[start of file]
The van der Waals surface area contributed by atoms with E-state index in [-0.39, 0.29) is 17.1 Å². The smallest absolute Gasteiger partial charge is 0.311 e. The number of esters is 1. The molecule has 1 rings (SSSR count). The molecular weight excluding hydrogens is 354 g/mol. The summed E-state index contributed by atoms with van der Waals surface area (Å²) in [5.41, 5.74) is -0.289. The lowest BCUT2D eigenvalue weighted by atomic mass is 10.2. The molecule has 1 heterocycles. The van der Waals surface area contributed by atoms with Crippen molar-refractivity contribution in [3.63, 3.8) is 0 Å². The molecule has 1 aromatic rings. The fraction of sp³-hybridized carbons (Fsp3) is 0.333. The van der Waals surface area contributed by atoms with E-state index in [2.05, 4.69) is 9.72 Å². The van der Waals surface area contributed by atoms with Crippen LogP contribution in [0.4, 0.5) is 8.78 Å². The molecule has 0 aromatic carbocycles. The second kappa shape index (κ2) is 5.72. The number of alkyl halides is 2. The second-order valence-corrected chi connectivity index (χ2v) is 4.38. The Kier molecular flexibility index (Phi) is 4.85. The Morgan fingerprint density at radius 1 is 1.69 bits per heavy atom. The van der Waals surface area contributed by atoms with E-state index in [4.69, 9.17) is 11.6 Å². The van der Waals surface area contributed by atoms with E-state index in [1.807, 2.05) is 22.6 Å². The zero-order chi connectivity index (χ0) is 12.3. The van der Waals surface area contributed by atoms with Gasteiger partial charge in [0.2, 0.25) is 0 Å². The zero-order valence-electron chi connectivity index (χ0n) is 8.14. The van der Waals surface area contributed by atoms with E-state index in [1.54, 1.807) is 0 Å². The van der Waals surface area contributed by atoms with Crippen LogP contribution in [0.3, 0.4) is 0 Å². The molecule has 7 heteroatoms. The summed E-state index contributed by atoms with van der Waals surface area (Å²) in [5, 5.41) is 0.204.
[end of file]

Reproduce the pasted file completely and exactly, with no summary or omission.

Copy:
The van der Waals surface area contributed by atoms with E-state index in [-0.39, 0.29) is 17.1 Å². The smallest absolute Gasteiger partial charge is 0.311 e. The number of esters is 1. The molecule has 1 rings (SSSR count). The molecular weight excluding hydrogens is 354 g/mol. The summed E-state index contributed by atoms with van der Waals surface area (Å²) in [5.41, 5.74) is -0.289. The lowest BCUT2D eigenvalue weighted by atomic mass is 10.2. The molecule has 1 heterocycles. The van der Waals surface area contributed by atoms with Crippen molar-refractivity contribution in [3.63, 3.8) is 0 Å². The molecule has 1 aromatic rings. The fraction of sp³-hybridized carbons (Fsp3) is 0.333. The van der Waals surface area contributed by atoms with E-state index in [2.05, 4.69) is 9.72 Å². The van der Waals surface area contributed by atoms with Crippen LogP contribution in [0.4, 0.5) is 8.78 Å². The molecule has 0 aromatic carbocycles. The second kappa shape index (κ2) is 5.72. The number of alkyl halides is 2. The second-order valence-corrected chi connectivity index (χ2v) is 4.38. The Kier molecular flexibility index (Phi) is 4.85. The Morgan fingerprint density at radius 1 is 1.69 bits per heavy atom. The van der Waals surface area contributed by atoms with E-state index in [4.69, 9.17) is 11.6 Å². The van der Waals surface area contributed by atoms with E-state index in [1.807, 2.05) is 22.6 Å². The zero-order chi connectivity index (χ0) is 12.3. The van der Waals surface area contributed by atoms with Gasteiger partial charge in [0.2, 0.25) is 0 Å². The zero-order valence-electron chi connectivity index (χ0n) is 8.14. The van der Waals surface area contributed by atoms with E-state index in [1.54, 1.807) is 0 Å². The van der Waals surface area contributed by atoms with Crippen LogP contribution in [0.3, 0.4) is 0 Å². The molecule has 7 heteroatoms. The summed E-state index contributed by atoms with van der Waals surface area (Å²) in [5, 5.41) is 0.204.